The Heartland book offers plenty for a studious teacher like Freeman to unpack, from its assertion that there is “no consensus” about climate change (which there is), to its selective use of data (such as a 21-year-old about uncertainty in climate science). Freeman says she finds the book authors’ efforts to discredit the peer review process “alarming.”

Of efforts to disregard a “consensus” among climate scientists on the warming of Earth and its causes, Freeman says, “Sometimes people use that as an argument for teaching both sides of climate change when there really isn’t but one side.”

Through her proactive response and a strong Twitter following, Freeman’s initiatives have helped spark others to also speak-out against efforts to undermine science education.

Glenn Branch is deputy director of the National Center for Science Education, NCSE, an Oakland, California-based nonprofit that monitors climate change education and that clearly reflects the views of the vast majority of experts  in the climate science community. Branch has been tracking teachers’ responses as part NCSE’s efforts to develop classroom resources refuting the Heartland mailing.

He estimates that roughly three quarters of the teachers he’s seen engaging in social media or posting on science education listservs have said they simply dismissed the book. Here are a few highlights he’s seen as public comments on Facebook, ranging from the sarcastic to the alarmed:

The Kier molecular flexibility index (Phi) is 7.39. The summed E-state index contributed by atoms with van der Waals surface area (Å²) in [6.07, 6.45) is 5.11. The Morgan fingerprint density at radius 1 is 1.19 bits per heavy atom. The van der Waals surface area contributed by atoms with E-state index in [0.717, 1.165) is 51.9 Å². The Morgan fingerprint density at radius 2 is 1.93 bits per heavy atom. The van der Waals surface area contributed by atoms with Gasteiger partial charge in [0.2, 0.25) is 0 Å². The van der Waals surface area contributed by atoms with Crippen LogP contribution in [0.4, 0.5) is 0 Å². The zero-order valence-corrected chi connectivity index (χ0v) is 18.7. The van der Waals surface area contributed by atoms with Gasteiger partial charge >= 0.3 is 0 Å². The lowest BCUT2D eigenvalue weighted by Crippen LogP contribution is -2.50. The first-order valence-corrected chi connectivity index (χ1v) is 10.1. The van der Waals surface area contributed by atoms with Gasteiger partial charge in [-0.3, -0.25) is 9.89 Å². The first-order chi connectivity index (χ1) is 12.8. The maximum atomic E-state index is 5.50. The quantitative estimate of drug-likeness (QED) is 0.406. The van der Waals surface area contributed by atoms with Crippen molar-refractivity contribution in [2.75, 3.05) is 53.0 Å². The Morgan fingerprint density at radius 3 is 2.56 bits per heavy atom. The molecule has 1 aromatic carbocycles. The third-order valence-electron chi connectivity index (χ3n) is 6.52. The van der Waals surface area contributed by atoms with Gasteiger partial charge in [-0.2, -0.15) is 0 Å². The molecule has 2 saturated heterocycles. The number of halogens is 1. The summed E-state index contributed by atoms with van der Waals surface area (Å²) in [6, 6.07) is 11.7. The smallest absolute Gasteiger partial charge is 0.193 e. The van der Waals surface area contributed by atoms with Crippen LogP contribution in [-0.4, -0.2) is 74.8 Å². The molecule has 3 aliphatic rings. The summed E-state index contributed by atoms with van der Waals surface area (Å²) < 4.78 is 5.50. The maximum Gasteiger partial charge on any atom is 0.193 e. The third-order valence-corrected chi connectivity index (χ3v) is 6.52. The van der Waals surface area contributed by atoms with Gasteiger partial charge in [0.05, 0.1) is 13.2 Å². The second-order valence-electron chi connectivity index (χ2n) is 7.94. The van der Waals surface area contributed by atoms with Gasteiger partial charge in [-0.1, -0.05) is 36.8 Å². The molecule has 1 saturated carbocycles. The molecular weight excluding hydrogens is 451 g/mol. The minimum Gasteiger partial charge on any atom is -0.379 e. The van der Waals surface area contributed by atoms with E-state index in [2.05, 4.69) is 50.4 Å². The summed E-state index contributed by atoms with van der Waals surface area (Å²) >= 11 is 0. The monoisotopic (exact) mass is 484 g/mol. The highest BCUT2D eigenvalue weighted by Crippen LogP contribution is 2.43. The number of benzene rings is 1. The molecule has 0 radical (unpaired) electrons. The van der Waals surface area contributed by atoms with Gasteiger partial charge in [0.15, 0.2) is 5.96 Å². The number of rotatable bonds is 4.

• “I and my colleagues have received them. We’ve filed them where they belong ♻ [recycling symbol].” – Rick B., Cincinnati, Ohio;
  • “All high school science teachers I know tossed that piece of crap straight into the recycling bin … I kept mine as an example of propaganda.” – Gerardo C., St. Louis, Missouri;
  • “I recycled mine and sent an informative e-mail about it to the science teachers at my school. I also used their prepaid post card to write and tell them we don’t do alternative facts in my classroom!” – Chantal C., Ellittsville, Indiana;
  • “Next, ‘why scientists disagree on the earth going around the sun.’” – Lloyd P., Atlanta, Georgia;
  • “Got my copy and properly tore it into little pieces and gingerly sprinkled it over the recycling bin. Made a table top hovercraft out of the CD. Reduce, recycle, reuse and refuse! Love those four R’s!” – Debbie F., Greater Chicago, Illinois.

Still, some teachers are more susceptible to the book’s razzle-dazzle and its message than others.

Teachers still sending mixed messages about climate

As Sonya J. of St. Paul, Minnesota, wrote on Facebook, “It is hilarious reading, but also scary how many will fall for the slick look.”

A recent study justifies her concern, indicating that 30 percent of public school science teachers are teaching students that there is substantial disagreement among scientists about the causes of global warming.